Seaside Police

From Aug. 19 through Sept. 1, Seaside Police Department will conduct a high-visibility enforcement period regarding the proper use of a seat belt. They will also educate the public on the importance of child car safety.

In 2017, there were 10,076 unbuckled passenger vehicle occupants killed in crashes in the United States. To help prevent crash fatalities, officers need to step up enforcement and crack down on those who don’t wear their seat belts.

Seat belt use is required by law for a reason: In 2017, seat belts saved an estimated 14,955 lives of occupants 5 and older. From 2013 to 2017, seat belts saved nearly 69,000 lives. If all passenger vehicle occupants 5 and older involved in fatal crashes had worn their seat belts, an additional 2,549 lives could have been saved in 2017 alone.

The national seat belt use rate in 2017 was 89.7 percent, which is good-but we can do better. The other 10.3 percent still need to be reminded that seat belts save lives.

Among young adults 18 to 34 killed in crashes in 2017, more than half (57%) were completely unrestrained — one of the highest percentages for all age groups.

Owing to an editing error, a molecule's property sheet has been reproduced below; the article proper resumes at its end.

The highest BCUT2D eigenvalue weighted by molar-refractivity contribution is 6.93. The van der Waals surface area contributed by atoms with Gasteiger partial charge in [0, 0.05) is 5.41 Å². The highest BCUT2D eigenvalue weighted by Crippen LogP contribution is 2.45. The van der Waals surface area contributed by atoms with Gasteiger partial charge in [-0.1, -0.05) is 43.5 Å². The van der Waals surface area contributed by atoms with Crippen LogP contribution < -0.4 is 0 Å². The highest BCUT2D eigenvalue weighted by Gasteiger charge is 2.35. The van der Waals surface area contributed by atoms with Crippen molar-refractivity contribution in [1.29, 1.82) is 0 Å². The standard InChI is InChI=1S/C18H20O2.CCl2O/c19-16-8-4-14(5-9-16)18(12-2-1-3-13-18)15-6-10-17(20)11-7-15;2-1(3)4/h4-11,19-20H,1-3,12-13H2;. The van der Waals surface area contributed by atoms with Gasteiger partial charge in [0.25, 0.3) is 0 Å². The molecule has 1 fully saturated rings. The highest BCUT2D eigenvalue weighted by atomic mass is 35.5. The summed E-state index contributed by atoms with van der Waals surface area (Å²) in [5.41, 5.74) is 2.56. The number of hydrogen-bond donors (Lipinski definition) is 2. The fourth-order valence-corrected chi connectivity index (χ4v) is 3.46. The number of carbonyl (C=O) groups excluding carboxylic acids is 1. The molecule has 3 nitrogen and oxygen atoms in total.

Men make up the majority of those killed in motor vehicle traffic crashes. In 2017, 65 percent of the 23,551 passenger vehicle occupants who were killed were men. It comes as no surprise that men wear their seat belts at a lower rate than women do — 51% of men killed in crashes were unrestrained, compared to 39 percent of women.

High-visibility seat belt enforcement is important 24 hours a day, but nighttime is especially deadly for unbuckled occupants. In 2017, 55 percent of passenger vehicle occupants killed between 6 p.m. and 6 a.m. were not wearing their seat belts.

Also, every 32 seconds in 2017, one child under the age of 13 in a passenger vehicle was involved in a crash. Many times, injuries and deaths can be prevented by proper use of car seats, boosters, and seat belts.

Go to the Seaside Police Department, or go to, for more information regarding the proper selection and use of a child safety seat.

Recommended for you

(0) comments

Welcome to the discussion.

Keep it Clean. Please avoid obscene, vulgar, lewd, racist or sexually-oriented language.
Don't Threaten. Threats of harming another person will not be tolerated.
Be Truthful. Don't knowingly lie about anyone or anything.
Be Nice. No racism, sexism or any sort of -ism that is degrading to another person.
Be Proactive. Use the 'Report' link on each comment to let us know of abusive posts.
Share with Us. We'd love to hear eyewitness accounts, the history behind an article.